Jump to ContentJump to Main Navigation
Oxford Studies in Early Modern Philosophy, Volume VIII$
Users without a subscription are not able to see the full content.

Daniel Garber and Donald Rutherford

Print publication date: 2018

Print ISBN-13: 9780198829294

Published to Oxford Scholarship Online: December 2018

DOI: 10.1093/oso/9780198829294.001.0001

Show Summary Details
Page of

PRINTED FROM OXFORD SCHOLARSHIP ONLINE (www.oxfordscholarship.com). (c) Copyright Oxford University Press, 2019. All Rights Reserved. An individual user may print out a PDF of a single chapter of a monograph in OSO for personal use. date: 06 December 2019

Imitation and ‘Infinite’ Will

Imitation and ‘Infinite’ Will

Descartes on the Imago Dei

(p.1) 1 Imitation and ‘Infinite’ Will
Oxford Studies in Early Modern Philosophy, Volume VIII

Marie Jayasekera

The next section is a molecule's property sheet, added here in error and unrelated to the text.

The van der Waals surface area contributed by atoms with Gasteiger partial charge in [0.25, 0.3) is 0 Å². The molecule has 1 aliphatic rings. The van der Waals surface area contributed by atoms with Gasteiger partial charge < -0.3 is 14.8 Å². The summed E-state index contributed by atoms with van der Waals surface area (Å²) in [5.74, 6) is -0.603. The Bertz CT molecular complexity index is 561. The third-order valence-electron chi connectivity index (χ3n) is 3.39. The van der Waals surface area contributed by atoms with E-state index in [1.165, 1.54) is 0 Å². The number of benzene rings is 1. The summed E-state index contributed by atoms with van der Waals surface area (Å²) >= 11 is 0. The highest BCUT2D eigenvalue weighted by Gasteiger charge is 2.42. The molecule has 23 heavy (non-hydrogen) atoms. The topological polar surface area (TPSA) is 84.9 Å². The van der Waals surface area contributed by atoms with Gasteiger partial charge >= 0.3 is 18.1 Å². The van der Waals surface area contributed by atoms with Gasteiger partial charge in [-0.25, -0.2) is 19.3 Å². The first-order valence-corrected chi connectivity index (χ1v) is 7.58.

Oxford University Press

This chapter investigates Descartes’s conception of the imago Dei, that it is above all in virtue of the will that human beings bear the image and likeness of God. The chapter begins by illuminating his understanding of the doctrine—how he conceives of the relation between human beings and God. It is argued that Descartes is alluding not to Scholastic conceptions of analogy but instead to the Augustinian–Thomistic tradition on the nature of image. Turning to Descartes’s conception of the likeness between the human will and God’s will, the chapter argues that he thinks the likeness is that both are infinite in ‘extent’. This means that human will can ‘extend itself’ to things that can be the object of God’s will, notable because Descartes famously thinks that absolutely anything can be the object of God’s will. An explanation is offered for why this interpretation is not implausible, contrary to first appearances.

Keywords:   Descartes, imago Dei, analogy, will, God, infinite, Scholastics, Augustine, Aquinas

Oxford Scholarship Online requires a subscription or purchase to access the full text of books within the service. Public users can however freely search the site and view the abstracts and keywords for each book and chapter.

Please, subscribe or login to access full text content.

If you think you should have access to this title, please contact your librarian.

To troubleshoot, please check our FAQs , and if you can't find the answer there, please contact us .